GDP fell 0.9% in the second quarter. This followed on the heels of a -1.6 GDP print in Q1. Back-to-back contractions in GDP have historically been defined as a recession, but the Biden administration and their apologists insist we aren’t in a recession. Peter Schiff appeared on the Megyn Kelly show to talk about the White House recession spin. He said this recession is just getting started.
This week, the Federal Reserve raised interest rates another 75 basis points despite a second straight quarter of negative GDP growth. Meanwhile, Congress is debating a big government spending bill to “reduce inflation.” In this week’s Friday Gold Wrap podcast, host Mike Maharrey tries to unspin all of the spin and government propaganda to make some sense of what’s going on.
There are a number of signals that the US economy is getting weaker even as inflation gets stronger.
In other words, we are hurtling toward stagflation.
Despite all the talk about a “strong economy,” nobody was expecting a blistering hot GDP for the first quarter. The consensus was for around a 1% gain. As it turned out, it was even worse than expected. GDP shrank in Q1, contracting by 1.4%.
Despite the awful number, the mainstream spun it as a positive. Peter Schiff called it an outrageous positive spin on negative GDP and a great example of Orwellian doublespeak.
GDP contracted in Q1. The stock market has been tanking. The inflationary fire continues to burn. As Peter Schiff explained in his podcast, this all signals a recession. And yet the Federal Reserve is on track to raise interest rates. How is this going to work?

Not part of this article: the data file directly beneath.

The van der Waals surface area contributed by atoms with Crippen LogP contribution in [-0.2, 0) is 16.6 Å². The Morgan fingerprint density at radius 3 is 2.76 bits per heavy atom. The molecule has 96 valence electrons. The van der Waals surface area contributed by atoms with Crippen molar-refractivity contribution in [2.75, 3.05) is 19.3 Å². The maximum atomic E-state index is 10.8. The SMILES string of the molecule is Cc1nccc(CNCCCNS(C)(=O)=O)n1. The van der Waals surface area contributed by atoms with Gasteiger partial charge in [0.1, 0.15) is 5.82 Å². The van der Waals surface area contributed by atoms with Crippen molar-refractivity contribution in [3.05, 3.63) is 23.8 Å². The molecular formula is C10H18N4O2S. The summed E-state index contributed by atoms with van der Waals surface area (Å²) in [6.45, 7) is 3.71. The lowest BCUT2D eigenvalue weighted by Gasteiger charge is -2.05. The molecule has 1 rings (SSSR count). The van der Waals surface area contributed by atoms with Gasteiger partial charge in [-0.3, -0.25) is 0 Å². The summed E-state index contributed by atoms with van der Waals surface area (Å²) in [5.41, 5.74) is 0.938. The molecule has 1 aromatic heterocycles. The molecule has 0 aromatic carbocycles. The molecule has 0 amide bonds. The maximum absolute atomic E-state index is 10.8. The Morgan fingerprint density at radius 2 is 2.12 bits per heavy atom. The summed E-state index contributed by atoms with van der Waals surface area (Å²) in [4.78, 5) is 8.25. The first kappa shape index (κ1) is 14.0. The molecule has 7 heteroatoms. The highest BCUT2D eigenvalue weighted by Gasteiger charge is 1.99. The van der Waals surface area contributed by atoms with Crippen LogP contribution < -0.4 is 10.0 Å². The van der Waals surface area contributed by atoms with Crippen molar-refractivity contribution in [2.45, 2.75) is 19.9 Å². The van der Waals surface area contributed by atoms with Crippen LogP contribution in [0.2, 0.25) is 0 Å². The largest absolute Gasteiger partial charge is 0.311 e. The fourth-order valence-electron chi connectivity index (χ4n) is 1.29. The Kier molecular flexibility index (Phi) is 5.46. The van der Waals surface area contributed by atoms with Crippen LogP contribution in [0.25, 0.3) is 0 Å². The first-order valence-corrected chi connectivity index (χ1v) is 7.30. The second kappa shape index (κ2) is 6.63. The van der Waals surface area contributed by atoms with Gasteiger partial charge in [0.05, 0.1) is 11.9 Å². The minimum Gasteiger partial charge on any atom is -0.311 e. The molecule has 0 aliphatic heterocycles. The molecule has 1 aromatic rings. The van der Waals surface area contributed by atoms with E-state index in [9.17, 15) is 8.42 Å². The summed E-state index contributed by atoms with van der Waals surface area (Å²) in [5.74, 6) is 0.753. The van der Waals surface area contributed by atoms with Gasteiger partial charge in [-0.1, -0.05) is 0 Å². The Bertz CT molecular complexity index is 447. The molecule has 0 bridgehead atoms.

Jerome Powell and other policymakers at the Fed keep telling us they can raise interest rates and slay the inflation dragon because the economy is strong. But these central bankers have a long history of being wrong. And as host Mike Maharrey explains in this episode of the Friday Gold Wrap podcast, the recent GDP numbers undercut this latest Fed narrative. He also talks about a startling confession from the IMF director and Q1 gold demand.
You’re getting less for more every time you pull out your wallet. Inflation is chewing up the average person’s paycheck. In this episode of the Friday Gold Wrap podcast, host Mike Maharrey talks about the real pain of inflation. He also talks about Jerome Powell’s testimony before Congress, the trajectory of monetary policy, the strength of the economy, and he breaks the February jobs report live.
On Tuesday, the Atlanta Fed cut its GDP estimate for the first quarter of 2022 to zero.
Just a few days ago, the estimate was for 0.6% growth. That was down from 1.3% just a few days before that.
This is not an encouraging trend.
Joe Biden keeps touting the “booming” economic recovery. And of course, he’s taking credit for it. But is the economy really booming?
If you look at GDP growth, it certainly appears the US economy is in the midst of a robust recovery. But economic growth is relative. And when your baseline is an economy that was shut down, any growth looks good. Of course, there is going to be growth from virtually zero.
But there is an even deeper problem with using GDP to gauge economic health. Like the government CPI formula, the GDP is calculated in a way that creates an illusion.
November 2021 charted a total trade deficit of -$80.2B just shy of the record -$81.4B in September. However, the data this month is far more concerning when digging into the details.
After a massive surge in the trade deficit occurred in September, October saw a big pullback to -$67.1B. The details showed that the volatility was driven by a data anomaly where Exported Goods from September were pulled into October. This created a series of Exported Goods values of $149.8B in August followed by $142.7B and $158.8B in September and October. Essentially, $8B moved from September to October, driving the trade deficit to all-time records.